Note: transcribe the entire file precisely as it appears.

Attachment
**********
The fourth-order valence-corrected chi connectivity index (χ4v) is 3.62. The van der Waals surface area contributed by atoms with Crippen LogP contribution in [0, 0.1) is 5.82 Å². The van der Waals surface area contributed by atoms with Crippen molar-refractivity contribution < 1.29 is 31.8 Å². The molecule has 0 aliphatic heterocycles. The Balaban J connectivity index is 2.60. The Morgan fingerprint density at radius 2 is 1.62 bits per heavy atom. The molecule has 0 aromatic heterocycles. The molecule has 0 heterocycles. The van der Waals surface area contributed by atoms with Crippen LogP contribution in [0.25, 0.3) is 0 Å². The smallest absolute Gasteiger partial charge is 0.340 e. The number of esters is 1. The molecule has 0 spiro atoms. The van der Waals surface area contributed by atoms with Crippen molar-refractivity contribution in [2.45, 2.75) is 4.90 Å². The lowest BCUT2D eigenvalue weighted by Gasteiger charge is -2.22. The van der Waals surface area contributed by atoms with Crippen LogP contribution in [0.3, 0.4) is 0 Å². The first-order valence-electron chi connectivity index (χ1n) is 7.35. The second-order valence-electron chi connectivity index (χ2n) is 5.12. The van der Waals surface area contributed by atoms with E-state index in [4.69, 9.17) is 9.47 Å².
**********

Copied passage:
The fourth-order valence-corrected chi connectivity index (χ4v) is 3.62. The van der Waals surface area contributed by atoms with Crippen LogP contribution in [0, 0.1) is 5.82 Å². The van der Waals surface area contributed by atoms with Crippen molar-refractivity contribution < 1.29 is 31.8 Å². The molecule has 0 aliphatic heterocycles. The Balaban J connectivity index is 2.60. The Morgan fingerprint density at radius 2 is 1.62 bits per heavy atom. The molecule has 0 aromatic heterocycles. The molecule has 0 heterocycles. The van der Waals surface area contributed by atoms with Crippen LogP contribution in [0.25, 0.3) is 0 Å². The smallest absolute Gasteiger partial charge is 0.340 e. The number of esters is 1. The molecule has 0 spiro atoms. The van der Waals surface area contributed by atoms with Crippen molar-refractivity contribution in [2.45, 2.75) is 4.90 Å². The lowest BCUT2D eigenvalue weighted by Gasteiger charge is -2.22. The van der Waals surface area contributed by atoms with Crippen LogP contribution in [0.3, 0.4) is 0 Å². The first-order valence-electron chi connectivity index (χ1n) is 7.35. The second-order valence-electron chi connectivity index (χ2n) is 5.12. The van der Waals surface area contributed by atoms with E-state index in [4.69, 9.17) is 9.47 Å².